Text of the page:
This was discussed in an article which I believe is to be found somewhere on this site. I made a copy of the relevant parts at the time, and namely:
If a following sea is found at the entrance to a harbour then the conditions can get even more lively. Almost by definition as you move towards land then the depth of water is reducing and thus the bottom of the wave is slowing as it drags along the bottom. The wind pushing the wave though is still having its effect and thus the wave tends to grow in height and potentially break. If this occurs where there is a particularly sudden loss of depth (eg at a 'harbour bar' - area of water far shallower than that either side of it) then the change in conditions will be dramatic.
'Crossing a harbour bar' should under no circumstances be attempted without considerable experience and a highly capable vessel. That said there are times when such conditions simply happen upon an unsuspecting vessel entering a harbour after a day out, knowing what to do could make all of the difference. Entering a harbour over a bar with an ebb tide is the worst combination and there needs to a very good reason for not waiting it out or finding another harbour as a refuge. Before making your move over the bar stop and assess the conditions, where are the waves breaking?, do some areas look easier than others? The difference between the approach advocated for the following seas and crossing the bar is the same it is simply the magnitude of the waves and their frequency which makes all of the difference. As the depth of water decreases then so the will slow down and get steeper thus making careful throttle control all the more important. As has been stated earlier it is imperative that the following waves don't flip the RIB. Speed and power are essential elements in the safe passage of a RIB, being able to power away from and through trouble is key.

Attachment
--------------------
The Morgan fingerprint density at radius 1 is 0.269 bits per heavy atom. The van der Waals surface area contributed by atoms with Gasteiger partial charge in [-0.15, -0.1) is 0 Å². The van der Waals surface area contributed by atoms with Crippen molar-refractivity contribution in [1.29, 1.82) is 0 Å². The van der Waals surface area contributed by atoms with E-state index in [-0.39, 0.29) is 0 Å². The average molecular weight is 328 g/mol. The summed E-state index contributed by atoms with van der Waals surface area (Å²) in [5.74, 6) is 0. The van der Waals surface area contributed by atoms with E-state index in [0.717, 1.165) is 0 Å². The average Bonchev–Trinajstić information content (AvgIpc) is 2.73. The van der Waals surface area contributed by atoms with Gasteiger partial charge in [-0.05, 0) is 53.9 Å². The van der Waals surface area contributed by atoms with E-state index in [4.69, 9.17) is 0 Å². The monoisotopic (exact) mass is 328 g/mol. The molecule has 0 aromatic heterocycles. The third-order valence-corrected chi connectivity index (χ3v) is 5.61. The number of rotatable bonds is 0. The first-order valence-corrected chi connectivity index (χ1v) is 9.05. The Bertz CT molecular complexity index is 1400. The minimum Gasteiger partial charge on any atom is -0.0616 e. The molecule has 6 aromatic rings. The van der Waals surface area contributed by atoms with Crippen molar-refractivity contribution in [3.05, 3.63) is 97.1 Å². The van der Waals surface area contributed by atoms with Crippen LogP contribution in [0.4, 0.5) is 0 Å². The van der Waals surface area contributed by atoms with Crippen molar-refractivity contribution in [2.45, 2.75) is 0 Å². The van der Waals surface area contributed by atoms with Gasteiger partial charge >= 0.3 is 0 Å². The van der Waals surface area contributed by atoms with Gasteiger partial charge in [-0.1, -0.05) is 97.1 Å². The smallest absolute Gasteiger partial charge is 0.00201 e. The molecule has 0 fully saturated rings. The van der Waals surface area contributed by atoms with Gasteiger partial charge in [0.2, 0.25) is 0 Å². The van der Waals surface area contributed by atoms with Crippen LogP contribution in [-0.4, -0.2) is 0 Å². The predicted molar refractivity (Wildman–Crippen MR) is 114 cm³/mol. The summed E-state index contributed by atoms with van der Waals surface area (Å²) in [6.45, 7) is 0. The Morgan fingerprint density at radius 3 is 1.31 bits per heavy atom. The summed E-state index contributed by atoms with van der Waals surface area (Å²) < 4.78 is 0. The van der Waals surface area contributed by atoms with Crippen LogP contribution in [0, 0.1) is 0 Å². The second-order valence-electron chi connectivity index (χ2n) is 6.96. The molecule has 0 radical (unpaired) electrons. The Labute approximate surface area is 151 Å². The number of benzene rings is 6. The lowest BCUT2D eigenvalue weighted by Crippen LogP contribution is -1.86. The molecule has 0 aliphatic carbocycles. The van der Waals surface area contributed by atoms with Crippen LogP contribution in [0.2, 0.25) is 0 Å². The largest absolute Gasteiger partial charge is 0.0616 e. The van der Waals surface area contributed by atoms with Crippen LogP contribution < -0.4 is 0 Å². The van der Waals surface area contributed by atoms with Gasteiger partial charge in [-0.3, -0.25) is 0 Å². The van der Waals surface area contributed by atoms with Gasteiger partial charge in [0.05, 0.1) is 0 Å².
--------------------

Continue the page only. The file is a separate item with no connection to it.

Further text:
The necessity to cross a bar is clearly a local factor and you will no doubt know of conditions around your area of operation that merit learning about. It could be a tidal race around a headland or particularly viscious conditions near the entrance to a harbour - either way its worth getting to understand how the conditions vary under different tide & wind conditions, then when you experience them you will be better placed to handle them. Whilst there is no substitute for experience there is a strong argument for understanding how to deal with the conditions you might one day face.
That said, it is important that as a RIB helmsman you exercise restraint and care and make sure you don't put your crew, your boat or the rescue services in a dangerous situation, make sure your vessel is capable, and you and your crew build up your experience over time. The RYA Advanced Powerboat Course tackles rough water handling and there are a number of other specialist courses for RIBs that cover crossing bars and extreme conditions.
Hope that this is useful.